Jobs crisis looms big in 2004 elections

News Analysis

Every day over 85,000 workers across the nation lose their jobs, over 4,000 people file for personal bankruptcy, 43.6 million people have no health insurance, and 11 million children attend broken down schools. Yet on the campaign trail President George W. Bush says, “Today our economy is strong and it is getting stronger. Stock market wealth has risen by more than $3 trillion since the beginning of 2003.”

But what may be good for Wall Street and corporate profits isn’t necessarily good for the majority of Americans – working-class people and their families. Bush’s approval rating on the economy is low and dropping fast. Voters rank the economy, jobs, health care and education as the most important issues for the presidential election – far above national security and the “war on terrorism.” Even some on Wall Street worry that the combined effect of Bush’s war policy and widening economic hardship will create a “perfect storm” of opposition to the administration.

“It literally is a jobless recovery. There is no policy on how to generate jobs. Policy should make sure wealth accrues back to the people, not the corporations,” economist Julianne Malveaux told the World in a recent phone interview. Some 250,000 new jobs a month are needed to fulfill the rosy economic predictions of Bush’s economic report, but last month only 21,000 were created, she said. “The arithmetic is not there.”

The arithmetic “isn’t there” today and is unlikely to be there tomorrow. Constantly introducing labor-saving technology to drive up each worker’s productivity, corporations are shedding jobs and focusing exclusively on maximizing profits.

PepsiCo, the second largest soft-drink maker, invested heavily in computer equipment to become more “efficient,” according to Bloomberg News. “We are definitely in the mode of looking at efficiencies,” CEO Gary Rodkin said. Efficiency meant firing 750 workers and closing a plant in Kentucky last December.

Cisco Systems will only consider adding to its 34,000 employees when they hit a higher profit margin per employee, said a company spokesman. Right now revenue stands at $632,000 per employee. Their goal is to pass the $700,000 mark before hiring more workers.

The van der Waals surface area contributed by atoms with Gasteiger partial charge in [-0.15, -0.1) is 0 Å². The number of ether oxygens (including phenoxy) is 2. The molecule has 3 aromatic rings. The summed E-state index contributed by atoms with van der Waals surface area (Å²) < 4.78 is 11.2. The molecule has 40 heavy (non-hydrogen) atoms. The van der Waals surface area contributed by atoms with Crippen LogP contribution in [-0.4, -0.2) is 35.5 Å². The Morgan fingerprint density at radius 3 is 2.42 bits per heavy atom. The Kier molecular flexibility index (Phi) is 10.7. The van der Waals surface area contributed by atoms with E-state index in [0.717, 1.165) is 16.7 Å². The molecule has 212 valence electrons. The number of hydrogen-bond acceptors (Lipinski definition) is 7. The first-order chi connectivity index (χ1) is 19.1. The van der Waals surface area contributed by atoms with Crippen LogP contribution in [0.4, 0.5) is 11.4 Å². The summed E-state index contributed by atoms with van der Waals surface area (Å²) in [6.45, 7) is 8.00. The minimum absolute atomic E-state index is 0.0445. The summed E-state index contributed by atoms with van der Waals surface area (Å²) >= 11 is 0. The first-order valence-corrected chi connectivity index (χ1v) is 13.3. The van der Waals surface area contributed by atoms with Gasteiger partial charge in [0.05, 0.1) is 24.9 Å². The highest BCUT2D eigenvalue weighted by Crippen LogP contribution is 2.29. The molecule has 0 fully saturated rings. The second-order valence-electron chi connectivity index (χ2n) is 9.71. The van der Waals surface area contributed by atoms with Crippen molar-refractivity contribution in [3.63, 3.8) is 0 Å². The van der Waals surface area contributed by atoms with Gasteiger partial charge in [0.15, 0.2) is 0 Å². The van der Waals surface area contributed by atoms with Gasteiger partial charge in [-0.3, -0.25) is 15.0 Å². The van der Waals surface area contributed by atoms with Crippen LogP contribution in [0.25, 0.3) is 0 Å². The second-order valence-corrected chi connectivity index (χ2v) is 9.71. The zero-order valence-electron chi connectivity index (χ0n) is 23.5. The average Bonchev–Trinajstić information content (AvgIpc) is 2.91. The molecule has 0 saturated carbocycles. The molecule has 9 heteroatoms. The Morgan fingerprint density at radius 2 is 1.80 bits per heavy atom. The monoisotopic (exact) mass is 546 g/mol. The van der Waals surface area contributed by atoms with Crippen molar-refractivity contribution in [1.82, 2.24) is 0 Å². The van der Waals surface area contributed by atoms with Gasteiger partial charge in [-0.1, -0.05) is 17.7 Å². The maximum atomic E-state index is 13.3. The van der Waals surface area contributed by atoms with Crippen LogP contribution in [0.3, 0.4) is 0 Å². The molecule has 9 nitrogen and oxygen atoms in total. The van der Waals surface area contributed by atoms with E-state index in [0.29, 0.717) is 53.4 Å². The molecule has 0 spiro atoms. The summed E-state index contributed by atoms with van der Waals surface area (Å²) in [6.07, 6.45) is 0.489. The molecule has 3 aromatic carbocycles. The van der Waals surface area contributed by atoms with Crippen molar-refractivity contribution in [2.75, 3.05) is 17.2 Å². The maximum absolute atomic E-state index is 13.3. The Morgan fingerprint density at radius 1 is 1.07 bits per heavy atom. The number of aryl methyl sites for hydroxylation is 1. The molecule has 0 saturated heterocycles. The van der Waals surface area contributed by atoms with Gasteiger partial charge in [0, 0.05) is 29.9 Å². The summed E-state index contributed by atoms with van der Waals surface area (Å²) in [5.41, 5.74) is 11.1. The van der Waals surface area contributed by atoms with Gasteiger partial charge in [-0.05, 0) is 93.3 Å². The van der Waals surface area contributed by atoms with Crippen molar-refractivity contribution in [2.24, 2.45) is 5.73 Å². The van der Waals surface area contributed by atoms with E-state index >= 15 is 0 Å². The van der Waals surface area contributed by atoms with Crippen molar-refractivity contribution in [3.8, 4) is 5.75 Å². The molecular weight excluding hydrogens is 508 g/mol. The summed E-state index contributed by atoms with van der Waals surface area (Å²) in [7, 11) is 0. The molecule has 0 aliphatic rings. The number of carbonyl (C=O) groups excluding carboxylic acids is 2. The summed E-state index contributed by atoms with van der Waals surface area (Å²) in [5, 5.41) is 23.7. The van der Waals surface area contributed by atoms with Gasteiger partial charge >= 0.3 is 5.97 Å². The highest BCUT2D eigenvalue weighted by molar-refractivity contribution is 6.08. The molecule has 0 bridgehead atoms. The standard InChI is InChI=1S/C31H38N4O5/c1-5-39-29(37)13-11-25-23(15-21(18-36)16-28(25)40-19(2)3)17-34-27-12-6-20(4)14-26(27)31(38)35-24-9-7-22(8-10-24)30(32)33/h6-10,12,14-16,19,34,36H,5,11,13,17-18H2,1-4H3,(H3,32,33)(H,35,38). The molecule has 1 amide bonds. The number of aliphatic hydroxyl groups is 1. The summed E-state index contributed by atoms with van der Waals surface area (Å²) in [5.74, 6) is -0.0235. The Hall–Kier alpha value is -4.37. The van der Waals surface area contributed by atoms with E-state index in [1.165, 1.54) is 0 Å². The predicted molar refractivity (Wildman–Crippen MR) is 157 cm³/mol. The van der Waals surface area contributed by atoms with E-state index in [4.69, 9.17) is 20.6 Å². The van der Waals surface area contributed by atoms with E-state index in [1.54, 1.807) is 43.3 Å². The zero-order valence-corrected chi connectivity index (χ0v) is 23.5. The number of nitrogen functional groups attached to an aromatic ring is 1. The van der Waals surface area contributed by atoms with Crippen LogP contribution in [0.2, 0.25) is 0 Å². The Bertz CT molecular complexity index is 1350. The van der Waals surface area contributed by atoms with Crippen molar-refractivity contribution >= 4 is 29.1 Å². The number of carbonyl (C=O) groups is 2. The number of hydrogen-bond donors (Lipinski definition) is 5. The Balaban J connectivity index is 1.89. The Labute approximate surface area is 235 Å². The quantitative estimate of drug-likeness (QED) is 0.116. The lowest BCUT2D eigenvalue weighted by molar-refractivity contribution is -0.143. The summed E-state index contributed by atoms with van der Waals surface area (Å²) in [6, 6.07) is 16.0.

So – if stoking corporate profits is not creating jobs, what policies can?

If business is not in business to create jobs, then the only alternative is to look to the public, government sector – to invest in the schools, parks, water pipes and bridges that make our society run and our lives better.

“Investment in the infrastructure not only creates jobs, but addresses the health and education of our nation and children. Investment in the military creates the least amount of jobs with the most amount of harm,” argues Malveaux.

The American Society of Civil Engineers recently called for a $1.6 trillion dollar investment to bring our schools, transportation, energy and water systems, roads and other parts of our nation’s infrastructure up to an “adequate” level.

The AFL-CIO has issued a nine-point program for job creation which includes investment in the infrastructure, raising the minimum wage, guaranteeing the right to organize, financial assistance to the states, and a jobs program that focuses on developing environmentally “smart” energy sources and producing affordable homes.

But even pro-people public policy will not automatically guarantee equity. Special steps will need to be taken to address chronically higher jobless rates among African Americans, for example.

“The racist disparities in jobless rates, health, life expectancies for Black and Brown people means you have to do some targeting by race to guarantee equal opportunity,” Malveaux says. “Without targeting for racial equality, good public policy does not necessarily trickle down to Black and Brown people.”

All of this points to the importance of building a big, inclusive coalition to defeat Bush and his pro-Wall Street policies as an important step on the road to jobs and equality for all.

Trent Bell, president of the Kansas City, Mo., Coalition of Black Trade Unionists, says CBTU, along with unions and community groups in Missouri, is mobilizing for the 2004 elections with these high stakes in mind.

“There is double-digit unemployment in the Black community and 50 percent of the teenagers are unemployed,” Bell told the World. “CBTU is getting involved with voter education and local school board elections, where budget cuts and the No Child Left Behind law are hot topics.”

Massive government investment in people, not corporations and the super-rich, is needed to create jobs and improve the quality of life for all.

Terrie Albano is editor of the People’s Weekly World and can be reached at talbano@pww.org.